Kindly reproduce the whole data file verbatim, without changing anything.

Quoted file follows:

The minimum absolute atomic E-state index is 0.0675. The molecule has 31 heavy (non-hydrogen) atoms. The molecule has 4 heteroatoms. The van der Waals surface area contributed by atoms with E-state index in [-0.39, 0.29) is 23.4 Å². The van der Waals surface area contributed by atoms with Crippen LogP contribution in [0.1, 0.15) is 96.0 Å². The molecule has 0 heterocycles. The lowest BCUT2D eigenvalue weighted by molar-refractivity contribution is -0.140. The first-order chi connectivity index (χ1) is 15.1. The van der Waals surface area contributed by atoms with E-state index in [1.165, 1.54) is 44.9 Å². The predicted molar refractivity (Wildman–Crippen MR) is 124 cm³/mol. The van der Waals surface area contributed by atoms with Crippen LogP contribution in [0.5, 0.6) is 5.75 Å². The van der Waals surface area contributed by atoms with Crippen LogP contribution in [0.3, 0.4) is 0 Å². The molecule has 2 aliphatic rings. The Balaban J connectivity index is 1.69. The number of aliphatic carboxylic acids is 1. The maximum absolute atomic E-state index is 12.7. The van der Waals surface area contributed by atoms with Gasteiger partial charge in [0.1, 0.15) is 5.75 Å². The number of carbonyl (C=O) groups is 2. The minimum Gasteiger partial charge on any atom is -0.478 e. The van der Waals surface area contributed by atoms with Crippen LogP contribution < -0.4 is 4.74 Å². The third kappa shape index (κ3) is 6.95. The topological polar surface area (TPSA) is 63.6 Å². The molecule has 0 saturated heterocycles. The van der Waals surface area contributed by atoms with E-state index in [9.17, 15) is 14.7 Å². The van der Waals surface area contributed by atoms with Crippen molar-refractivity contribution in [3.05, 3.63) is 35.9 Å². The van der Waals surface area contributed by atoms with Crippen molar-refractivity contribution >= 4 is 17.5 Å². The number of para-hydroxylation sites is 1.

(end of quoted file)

The minimum absolute atomic E-state index is 0.0675. The molecule has 31 heavy (non-hydrogen) atoms. The molecule has 4 heteroatoms. The van der Waals surface area contributed by atoms with E-state index in [-0.39, 0.29) is 23.4 Å². The van der Waals surface area contributed by atoms with Crippen LogP contribution in [0.1, 0.15) is 96.0 Å². The molecule has 0 heterocycles. The lowest BCUT2D eigenvalue weighted by molar-refractivity contribution is -0.140. The first-order chi connectivity index (χ1) is 15.1. The van der Waals surface area contributed by atoms with E-state index in [1.165, 1.54) is 44.9 Å². The predicted molar refractivity (Wildman–Crippen MR) is 124 cm³/mol. The van der Waals surface area contributed by atoms with Crippen LogP contribution in [0.5, 0.6) is 5.75 Å². The van der Waals surface area contributed by atoms with Crippen LogP contribution in [0.3, 0.4) is 0 Å². The molecule has 2 aliphatic rings. The Balaban J connectivity index is 1.69. The number of aliphatic carboxylic acids is 1. The maximum absolute atomic E-state index is 12.7. The van der Waals surface area contributed by atoms with Gasteiger partial charge in [0.1, 0.15) is 5.75 Å². The number of carbonyl (C=O) groups is 2. The minimum Gasteiger partial charge on any atom is -0.478 e. The van der Waals surface area contributed by atoms with Crippen LogP contribution < -0.4 is 4.74 Å². The third kappa shape index (κ3) is 6.95. The topological polar surface area (TPSA) is 63.6 Å². The molecule has 0 saturated heterocycles. The van der Waals surface area contributed by atoms with E-state index in [9.17, 15) is 14.7 Å². The van der Waals surface area contributed by atoms with Crippen molar-refractivity contribution in [3.05, 3.63) is 35.9 Å². The van der Waals surface area contributed by atoms with Crippen molar-refractivity contribution >= 4 is 17.5 Å². The number of para-hydroxylation sites is 1.